Anti-fracking demo, Manchester, 21.9.14, photo Dylan Murphy

Anti-fracking demo, Manchester, 21.9.14, photo Dylan Murphy   (Click to enlarge: opens in new window)

John Sibbald, Wakefield and Pontefract Socialist Party

Ineos, the largest shale gas exploration company in the UK was granted an interim injunction against anti-fracking protesters on 31 July.

This injunction specifically outlaws so-called ‘slow walking’, where protesters attempt to delay delivery vehicles. This has been ruled as a lawful form of protest by some district judges.

It significantly increases the risks to those who protest against fracking. The maximum penalty for obstructing the highway is a £1,000 fine, although most people who are found guilty are given a conditional discharge.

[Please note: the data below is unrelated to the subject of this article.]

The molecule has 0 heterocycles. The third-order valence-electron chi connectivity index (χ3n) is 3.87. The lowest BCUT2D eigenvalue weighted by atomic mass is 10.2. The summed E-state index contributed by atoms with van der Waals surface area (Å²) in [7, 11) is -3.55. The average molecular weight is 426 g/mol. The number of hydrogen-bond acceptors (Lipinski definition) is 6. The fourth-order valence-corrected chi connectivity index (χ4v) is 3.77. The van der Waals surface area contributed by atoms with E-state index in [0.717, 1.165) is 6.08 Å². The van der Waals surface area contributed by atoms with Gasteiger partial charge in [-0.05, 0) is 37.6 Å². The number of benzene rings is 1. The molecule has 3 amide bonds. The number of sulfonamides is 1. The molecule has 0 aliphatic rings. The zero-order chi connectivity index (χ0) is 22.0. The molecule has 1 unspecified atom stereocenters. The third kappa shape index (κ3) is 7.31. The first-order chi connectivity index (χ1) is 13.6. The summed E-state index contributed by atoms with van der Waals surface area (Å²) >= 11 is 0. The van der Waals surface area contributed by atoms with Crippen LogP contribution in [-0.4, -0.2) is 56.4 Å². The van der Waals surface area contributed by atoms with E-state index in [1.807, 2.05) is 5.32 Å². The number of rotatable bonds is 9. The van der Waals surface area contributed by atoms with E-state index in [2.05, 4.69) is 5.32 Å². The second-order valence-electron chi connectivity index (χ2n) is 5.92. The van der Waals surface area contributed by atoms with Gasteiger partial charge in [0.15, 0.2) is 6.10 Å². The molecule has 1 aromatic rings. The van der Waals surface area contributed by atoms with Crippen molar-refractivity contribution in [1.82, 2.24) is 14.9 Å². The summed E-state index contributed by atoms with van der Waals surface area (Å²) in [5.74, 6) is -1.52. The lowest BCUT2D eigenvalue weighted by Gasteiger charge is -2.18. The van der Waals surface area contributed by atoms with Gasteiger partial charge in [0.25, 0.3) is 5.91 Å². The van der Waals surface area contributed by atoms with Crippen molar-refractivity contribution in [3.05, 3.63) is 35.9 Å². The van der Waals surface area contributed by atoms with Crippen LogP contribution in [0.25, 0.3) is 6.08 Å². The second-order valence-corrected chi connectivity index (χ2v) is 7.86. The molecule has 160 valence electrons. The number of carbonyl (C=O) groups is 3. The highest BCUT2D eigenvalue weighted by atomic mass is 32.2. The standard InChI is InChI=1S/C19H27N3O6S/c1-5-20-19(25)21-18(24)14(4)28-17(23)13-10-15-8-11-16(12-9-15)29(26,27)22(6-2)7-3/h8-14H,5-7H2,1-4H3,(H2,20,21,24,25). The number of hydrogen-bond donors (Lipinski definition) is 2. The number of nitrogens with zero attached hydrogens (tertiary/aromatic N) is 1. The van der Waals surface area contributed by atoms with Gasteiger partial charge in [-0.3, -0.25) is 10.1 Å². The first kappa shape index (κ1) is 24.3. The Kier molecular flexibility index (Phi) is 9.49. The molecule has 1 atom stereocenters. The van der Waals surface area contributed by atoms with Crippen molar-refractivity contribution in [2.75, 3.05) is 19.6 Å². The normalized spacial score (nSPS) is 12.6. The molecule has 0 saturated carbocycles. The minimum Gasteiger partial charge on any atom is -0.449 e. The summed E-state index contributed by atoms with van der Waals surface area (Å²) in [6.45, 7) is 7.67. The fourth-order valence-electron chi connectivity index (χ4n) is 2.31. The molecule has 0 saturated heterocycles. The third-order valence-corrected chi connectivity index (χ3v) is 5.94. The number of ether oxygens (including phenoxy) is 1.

The maximum penalty for contempt of court is two years in prison. According to Ineos, anyone who breaches the order by “interfering with lawful activities” would be “held in contempt of court and may be imprisoned, fined or have your assets seized”.

Ineos claim that they are not opposed to lawful protest, that is to say that they don’t object to a few people with placards. However, shouting at Ineos staff or anybody delivering to Ineos sites is looked on by them as unlawful.

The next hearing in the High Court in London is 12 September. If this is not challenged in the strongest possible way it could affect not only anti-fracking protests but also other kinds of demonstrations and protests.